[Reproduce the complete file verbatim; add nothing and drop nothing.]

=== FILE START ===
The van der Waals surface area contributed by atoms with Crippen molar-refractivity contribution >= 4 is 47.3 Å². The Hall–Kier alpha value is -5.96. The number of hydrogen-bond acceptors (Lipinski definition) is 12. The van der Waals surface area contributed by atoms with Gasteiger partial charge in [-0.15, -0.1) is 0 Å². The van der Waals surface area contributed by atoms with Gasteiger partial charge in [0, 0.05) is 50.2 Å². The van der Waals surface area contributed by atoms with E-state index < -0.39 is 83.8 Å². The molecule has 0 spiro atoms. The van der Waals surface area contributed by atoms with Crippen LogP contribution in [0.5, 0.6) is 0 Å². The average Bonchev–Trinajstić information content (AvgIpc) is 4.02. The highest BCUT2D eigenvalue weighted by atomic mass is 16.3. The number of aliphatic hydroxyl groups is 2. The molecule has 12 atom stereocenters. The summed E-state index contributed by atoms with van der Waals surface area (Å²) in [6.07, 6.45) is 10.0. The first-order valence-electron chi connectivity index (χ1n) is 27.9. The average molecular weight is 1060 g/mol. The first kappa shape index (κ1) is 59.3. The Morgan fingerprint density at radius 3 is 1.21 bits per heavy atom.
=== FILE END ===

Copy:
The van der Waals surface area contributed by atoms with Crippen molar-refractivity contribution >= 4 is 47.3 Å². The Hall–Kier alpha value is -5.96. The number of hydrogen-bond acceptors (Lipinski definition) is 12. The van der Waals surface area contributed by atoms with Gasteiger partial charge in [-0.15, -0.1) is 0 Å². The van der Waals surface area contributed by atoms with Gasteiger partial charge in [0, 0.05) is 50.2 Å². The van der Waals surface area contributed by atoms with E-state index < -0.39 is 83.8 Å². The molecule has 0 spiro atoms. The van der Waals surface area contributed by atoms with Crippen LogP contribution in [0.5, 0.6) is 0 Å². The average Bonchev–Trinajstić information content (AvgIpc) is 4.02. The highest BCUT2D eigenvalue weighted by atomic mass is 16.3. The number of aliphatic hydroxyl groups is 2. The molecule has 12 atom stereocenters. The summed E-state index contributed by atoms with van der Waals surface area (Å²) in [6.07, 6.45) is 10.0. The first-order valence-electron chi connectivity index (χ1n) is 27.9. The average molecular weight is 1060 g/mol. The first kappa shape index (κ1) is 59.3. The Morgan fingerprint density at radius 3 is 1.21 bits per heavy atom.